When drafting your buy-sell agreement, understand that the other guy will not always be the first to die or to leave the company. It might be you. However, your buy-sell agreement is indifferent to timing. It will apply to you (and the other owners) whether you become a buyer or a seller.
If you know you will be a buyer, then you would likely prefer to buy at the lowest possible price. If you know you will be a seller, then you probably would prefer to sell at the highest possible price. If you don’t know which you will be (and you likely do not) and you act rationally, you will desire pricing in the buy-sell agreement that is reasonable regardless of future outcomes.
Applying similar logic with the other shareholders to other aspects of your buy-sell agreement leads to workable agreements. Failing to apply this kind of logic may embed traps in the agreement for one side and potential advantages for the other side. You just don’t know which side you will be on when a trigger event happens.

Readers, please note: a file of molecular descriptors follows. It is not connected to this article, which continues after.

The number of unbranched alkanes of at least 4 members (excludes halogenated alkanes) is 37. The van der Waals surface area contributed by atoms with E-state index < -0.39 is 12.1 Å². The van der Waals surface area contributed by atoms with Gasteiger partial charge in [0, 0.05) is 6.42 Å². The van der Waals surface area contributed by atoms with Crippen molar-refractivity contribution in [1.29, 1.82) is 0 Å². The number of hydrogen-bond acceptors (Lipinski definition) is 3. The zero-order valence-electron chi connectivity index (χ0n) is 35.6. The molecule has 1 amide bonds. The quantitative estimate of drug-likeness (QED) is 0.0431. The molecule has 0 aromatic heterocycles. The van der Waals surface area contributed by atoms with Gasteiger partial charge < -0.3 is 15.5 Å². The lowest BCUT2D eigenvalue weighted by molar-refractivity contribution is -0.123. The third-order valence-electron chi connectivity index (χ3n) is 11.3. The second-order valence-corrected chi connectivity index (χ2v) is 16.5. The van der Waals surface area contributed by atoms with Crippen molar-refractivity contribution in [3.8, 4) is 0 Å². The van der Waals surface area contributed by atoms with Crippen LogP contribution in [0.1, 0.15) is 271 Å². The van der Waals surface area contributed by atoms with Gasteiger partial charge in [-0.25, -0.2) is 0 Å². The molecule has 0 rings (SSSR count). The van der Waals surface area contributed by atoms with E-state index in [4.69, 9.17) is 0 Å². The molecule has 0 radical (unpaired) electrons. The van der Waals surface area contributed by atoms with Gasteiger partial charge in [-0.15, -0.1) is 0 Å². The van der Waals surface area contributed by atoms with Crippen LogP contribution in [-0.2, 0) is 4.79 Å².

It is important to talk about the future when the interests of the parties are aligned, or at least not sufficiently misaligned to prevent discussion.
My challenge to you is to make time to work out important issues when drafting the agreement. Know this for certain: When your buy-sell agreement is triggered, the interests of the parties will have diverged and agreement will be difficult, or even impossible, to reach.
Accelerate the learning process and get Buy-Sell Agreements for Closely Held and Family Business Owners. And keep reading this blog (and share it with your friends, advisers, and colleagues), because we’ll be providing fresh insights as we continue to explore buy-sell agreements and how to make them work.